First Person is a series of interviews with the first authors of a selection of papers published in Journal of Cell Science, helping early-career researchers promote themselves alongside their papers. Yasmin Kadry is the first author on ‘Kindlin-2 interacts with a highly-conserved surface of ILK to regulate focal adhesion localization and cell spreading’, published in Journal of Cell Science. Yasmin is a PhD student in the lab of David Calderwood at Yale University, New Haven, CT, investigating the roles of kindlins and integrin-linked kinase (ILK) in integrin-related functions.
How would you explain the main findings of your paper in lay terms?
Integrins are receptors on the surface of cells that sense and adhere to the environment around them. An important component of how integrins are able to perform this function involves interactions with other proteins on the inside of the cell, such as kindlin. We know that kindlin is important for integrin-related functions, but how exactly kindlin is performing its job is unclear. We think that the interaction between kindlin and ILK is important in this process, especially because the interaction is conserved in many different species. We identified the binding site for kindlin-2 on ILK by looking for these conserved sites on ILK. We found that mutants of ILK that are impaired in kindlin-2 binding impact on the ability of ILK to localize to integrin clusters and impact cell spreading, solidifying the importance of the interaction in these integrin-related functions.
Were there any specific challenges associated with this project? If so, how did you overcome them?
One of the biggest challenges I faced was during the start of this project, when I encountered technical issues with overexpressing GFP-tagged ILK (GFP-ILK) in cells to do pulldown assays from the lysates. After much troubleshooting and very helpful discussions with my lab mates, I was able to optimize the experiment by co-expressing α-parvin, and the project took off from there.
When doing the research, did you have a particular result or ‘eureka’ moment that has stuck with you?
“After doing a lot of biochemical work…, it was very thrilling and rewarding to see the effect on localization … in live cells!”
My ‘eureka’ moment came when I first examined the localization of the GFP-ILK mutants that I had generated by using TIRF microscopy in live cells. The mutants that are impaired in kindlin-2 binding exhibited a very profound defect in focal adhesion localization. After doing a lot of biochemical work to validate the binding site, it was very thrilling and rewarding to see the effect on localization in the mutations I made had in live cells!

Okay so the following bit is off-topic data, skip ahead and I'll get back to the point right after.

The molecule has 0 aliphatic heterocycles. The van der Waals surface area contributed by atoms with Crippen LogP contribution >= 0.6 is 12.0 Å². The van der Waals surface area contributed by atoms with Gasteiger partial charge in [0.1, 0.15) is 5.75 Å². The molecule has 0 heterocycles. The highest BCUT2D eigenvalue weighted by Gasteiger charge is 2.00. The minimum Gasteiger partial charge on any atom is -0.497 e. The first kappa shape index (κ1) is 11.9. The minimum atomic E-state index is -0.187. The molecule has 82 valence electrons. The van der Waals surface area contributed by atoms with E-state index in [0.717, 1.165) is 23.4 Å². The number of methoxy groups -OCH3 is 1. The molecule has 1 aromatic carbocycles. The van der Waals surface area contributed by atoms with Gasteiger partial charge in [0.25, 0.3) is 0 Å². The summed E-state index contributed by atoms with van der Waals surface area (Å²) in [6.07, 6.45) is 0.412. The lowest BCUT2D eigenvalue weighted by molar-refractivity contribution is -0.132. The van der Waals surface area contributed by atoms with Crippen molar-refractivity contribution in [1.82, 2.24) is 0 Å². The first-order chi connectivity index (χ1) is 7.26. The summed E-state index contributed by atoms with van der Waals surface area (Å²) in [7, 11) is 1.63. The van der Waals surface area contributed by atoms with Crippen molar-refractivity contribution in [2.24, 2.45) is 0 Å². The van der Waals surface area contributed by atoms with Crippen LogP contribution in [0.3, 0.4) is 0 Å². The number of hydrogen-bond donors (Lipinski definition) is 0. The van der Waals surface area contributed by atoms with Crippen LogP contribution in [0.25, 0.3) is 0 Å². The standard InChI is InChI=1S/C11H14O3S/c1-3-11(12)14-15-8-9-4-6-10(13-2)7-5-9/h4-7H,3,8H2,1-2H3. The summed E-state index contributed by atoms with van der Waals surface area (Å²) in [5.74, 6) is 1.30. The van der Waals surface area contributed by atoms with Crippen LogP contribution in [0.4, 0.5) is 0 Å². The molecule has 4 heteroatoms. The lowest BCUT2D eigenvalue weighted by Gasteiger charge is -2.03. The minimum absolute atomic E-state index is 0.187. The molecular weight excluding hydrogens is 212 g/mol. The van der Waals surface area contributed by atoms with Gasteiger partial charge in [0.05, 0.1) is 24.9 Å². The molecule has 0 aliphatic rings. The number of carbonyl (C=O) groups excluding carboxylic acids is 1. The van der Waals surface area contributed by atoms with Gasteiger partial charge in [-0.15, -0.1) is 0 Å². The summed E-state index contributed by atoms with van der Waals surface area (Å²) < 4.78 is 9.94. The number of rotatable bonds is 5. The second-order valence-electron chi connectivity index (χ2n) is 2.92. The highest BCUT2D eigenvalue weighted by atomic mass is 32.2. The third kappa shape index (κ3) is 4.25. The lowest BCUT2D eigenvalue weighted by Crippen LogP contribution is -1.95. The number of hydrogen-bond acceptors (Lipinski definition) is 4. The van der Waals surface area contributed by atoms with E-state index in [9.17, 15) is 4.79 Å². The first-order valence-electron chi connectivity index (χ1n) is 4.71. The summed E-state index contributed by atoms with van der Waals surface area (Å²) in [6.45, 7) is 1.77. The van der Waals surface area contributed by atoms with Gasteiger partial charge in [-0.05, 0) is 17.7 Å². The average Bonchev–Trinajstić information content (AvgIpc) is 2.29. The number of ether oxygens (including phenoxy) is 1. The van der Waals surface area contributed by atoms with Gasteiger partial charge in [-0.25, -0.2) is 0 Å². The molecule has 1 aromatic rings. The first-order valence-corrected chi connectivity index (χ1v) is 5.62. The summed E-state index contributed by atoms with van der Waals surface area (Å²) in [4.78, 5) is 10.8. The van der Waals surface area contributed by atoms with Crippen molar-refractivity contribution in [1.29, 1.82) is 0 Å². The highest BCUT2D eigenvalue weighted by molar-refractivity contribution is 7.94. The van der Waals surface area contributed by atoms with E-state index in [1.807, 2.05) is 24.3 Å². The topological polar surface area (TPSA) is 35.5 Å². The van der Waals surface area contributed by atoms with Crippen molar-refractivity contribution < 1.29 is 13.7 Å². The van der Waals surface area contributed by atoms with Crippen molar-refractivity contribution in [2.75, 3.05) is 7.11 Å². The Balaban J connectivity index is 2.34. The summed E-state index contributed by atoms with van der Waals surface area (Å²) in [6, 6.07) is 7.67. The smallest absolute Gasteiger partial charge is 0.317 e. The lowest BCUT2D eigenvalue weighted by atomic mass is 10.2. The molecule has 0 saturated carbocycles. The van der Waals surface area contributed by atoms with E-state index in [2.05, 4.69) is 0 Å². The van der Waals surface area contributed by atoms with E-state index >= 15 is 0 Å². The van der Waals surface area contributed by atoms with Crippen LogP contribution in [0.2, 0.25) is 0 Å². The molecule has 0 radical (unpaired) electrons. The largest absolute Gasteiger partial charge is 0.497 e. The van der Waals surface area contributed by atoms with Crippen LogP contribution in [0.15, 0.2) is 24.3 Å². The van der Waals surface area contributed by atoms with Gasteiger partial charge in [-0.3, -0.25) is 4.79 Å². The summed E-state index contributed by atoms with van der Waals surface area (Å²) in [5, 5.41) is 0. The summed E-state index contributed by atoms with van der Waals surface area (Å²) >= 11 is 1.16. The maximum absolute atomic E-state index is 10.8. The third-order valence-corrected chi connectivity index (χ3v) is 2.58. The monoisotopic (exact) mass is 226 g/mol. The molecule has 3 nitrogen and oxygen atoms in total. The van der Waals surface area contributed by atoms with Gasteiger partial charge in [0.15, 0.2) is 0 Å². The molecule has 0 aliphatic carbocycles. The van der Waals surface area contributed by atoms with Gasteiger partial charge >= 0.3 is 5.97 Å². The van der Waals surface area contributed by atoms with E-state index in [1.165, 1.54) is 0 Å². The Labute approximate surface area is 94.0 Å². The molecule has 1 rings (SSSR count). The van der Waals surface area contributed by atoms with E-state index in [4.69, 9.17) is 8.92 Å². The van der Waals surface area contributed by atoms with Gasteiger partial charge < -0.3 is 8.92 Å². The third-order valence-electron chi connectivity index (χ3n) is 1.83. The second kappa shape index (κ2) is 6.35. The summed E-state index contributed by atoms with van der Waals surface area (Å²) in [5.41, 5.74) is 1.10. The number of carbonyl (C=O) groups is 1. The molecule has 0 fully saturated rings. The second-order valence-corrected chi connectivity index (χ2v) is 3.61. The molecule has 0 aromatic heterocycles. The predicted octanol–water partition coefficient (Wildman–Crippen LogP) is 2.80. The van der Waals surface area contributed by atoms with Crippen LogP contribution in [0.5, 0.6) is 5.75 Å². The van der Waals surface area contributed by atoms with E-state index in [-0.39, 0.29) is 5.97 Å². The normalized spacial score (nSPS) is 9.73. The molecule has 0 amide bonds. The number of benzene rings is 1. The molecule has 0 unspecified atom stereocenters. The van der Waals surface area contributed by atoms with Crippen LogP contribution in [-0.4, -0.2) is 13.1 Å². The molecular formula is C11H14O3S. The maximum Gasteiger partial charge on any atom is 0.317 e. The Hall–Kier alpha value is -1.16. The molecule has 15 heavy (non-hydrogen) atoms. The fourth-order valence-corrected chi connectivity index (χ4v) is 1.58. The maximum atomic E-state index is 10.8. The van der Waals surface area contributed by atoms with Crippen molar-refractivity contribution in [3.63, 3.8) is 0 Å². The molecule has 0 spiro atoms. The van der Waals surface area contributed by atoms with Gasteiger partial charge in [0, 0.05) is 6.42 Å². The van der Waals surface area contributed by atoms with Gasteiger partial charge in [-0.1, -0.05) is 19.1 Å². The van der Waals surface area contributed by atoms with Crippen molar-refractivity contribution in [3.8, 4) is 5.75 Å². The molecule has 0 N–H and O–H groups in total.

Why did you choose Journal of Cell Science for your paper?
Our lab frequently publishes in the Journal of Cell Science due to its strong reputation in the cellular and biochemical sciences. Publishing in Journal of Cell Science is the best way to reach broad and diverse audiences.
Have you had any significant mentors who have helped you beyond supervision in the lab?
I have been very fortunate to be a student in a lab with a very supportive PI and lab mates. My PI, Dr David Calderwood, has provided continued guidance and support throughout my graduate career, and has taught me how to think critically about science and to overcome challenges. In addition, I am very grateful to the postdocs in our lab: Clotilde Huet-Calderwood, Bertrand Simon and Xiaowen Sun. Each of them has a unique background and training expertise, and has been very willing to share their knowledge and teach me new scientific skills; their insights and advice have been invaluable.
“It was this sense of curiosity that inspired me to pursue a PhD in the biological sciences.”
What motivated you to pursue a career in science, and what have been the most interesting moments on the path that led you to where you are now?
I studied bioengineering in college, which gave me a great foundation in designing biological systems. However, I always found myself wanting to know more about how specifically these systems work. It was this sense of curiosity that inspired me to pursue a PhD in the biological sciences.
What's next for you?
I am wrapping up my final year of my PhD studies, and hope to continue my scientific training through postdoctoral studies afterwards.
Tell us something interesting about yourself that wouldn't be on your CV
My favorite type of cuisine is Ethiopian food. I spent several months in Ethiopia while I was a college student, and have loved it ever since!
Yasmin Kadry's contact details: Department of Pharmacology, Yale University, New Haven, CT 06510, USA.